Johnson (1978). In search of the affluent society.

“The increase of consumption time at the expense of free time is both a loss and a gain. Here we encounter a subtle, complex problem. Increased consumption may add excitement and pleasure to what would otherwise be considered boring time. On the other hand, this increase has the effect of crowding time with consumption activities so that people begin to feel that ‘time is short’ — which may detract from the enjoyment of consumption.” (p 203)

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Hallowell (1937). Temporal Orientation in Western Civilization and in a Pre-Literate Society.

“Whether formalized or not, the characteristic reference points employed by the individuals of different human societies are relevant to a full understanding of the functioning of temporal concepts. They are basic cultural phenomena of the utmost importance in the ordering and coordination of human activities. … His [a person’s] temporal concepts are always culturally constituted.” (p 647)

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Friedman (1990). About Time: Inventing The Fourth Dimension.

“… Others complain that digital watch displays are dissonant with their own tendency to think of clock intervals in terms of space. Whatever the nature of our representations, it is clear that an important part of the experience of time involves building mental models of recurrent temporal patterns in our environment.” (p 2)

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Bergeron & Obeid (1995). Temporal issues in the design of virtual learning environments.

“It may be advantageous to distort time, that is, to have time seem to pass more slowly, more rapidly, reverse, or jump to an earlier or later point, depending on the author’s pedagogical goals. An author’s ability to control or at least modulate a user’s perception of time within a synthetic environment is especially critical in educational settings where cause and effect relationships are being taught …” (p 128)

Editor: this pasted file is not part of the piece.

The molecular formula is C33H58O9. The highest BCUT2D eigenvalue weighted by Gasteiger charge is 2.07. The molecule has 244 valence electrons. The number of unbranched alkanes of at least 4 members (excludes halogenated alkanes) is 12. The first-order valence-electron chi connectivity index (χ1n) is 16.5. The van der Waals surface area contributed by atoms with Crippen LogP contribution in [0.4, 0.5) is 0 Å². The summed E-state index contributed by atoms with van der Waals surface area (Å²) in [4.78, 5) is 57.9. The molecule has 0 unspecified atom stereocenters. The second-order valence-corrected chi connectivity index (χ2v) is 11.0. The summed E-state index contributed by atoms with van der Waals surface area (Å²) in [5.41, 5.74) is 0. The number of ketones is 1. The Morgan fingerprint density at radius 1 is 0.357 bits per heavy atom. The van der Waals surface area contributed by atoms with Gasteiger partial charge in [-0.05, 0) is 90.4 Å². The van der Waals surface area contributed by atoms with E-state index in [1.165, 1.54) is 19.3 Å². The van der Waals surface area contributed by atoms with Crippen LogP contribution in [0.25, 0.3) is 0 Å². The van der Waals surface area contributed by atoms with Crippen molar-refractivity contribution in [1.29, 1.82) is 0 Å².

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Bloom (1974). Time and learning.

“All learning, whether done in school or elsewhere, requires time. This fact is especially marked in sequential learning in which competence is attained only after a series of learning experiences that may take months or years to complete before the learner has developed a satisfactory degree of attainment in the field, …” (p 682)

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Hall (1959). The silent language.

“As the fledgling anthropologist moved deeper and deeper into the life of the people he was studying he inevitably acquired the conviction that culture was real and not just something dreamed up by the theoretician. Moreover, as he slowly mastered the complexities of a given culture he was apt to feel that they could be understood in no other way than by prolonged experience; and that it was almost impossible to communicate this understanding to anyone who had not lived through the same experience.” (p 44)

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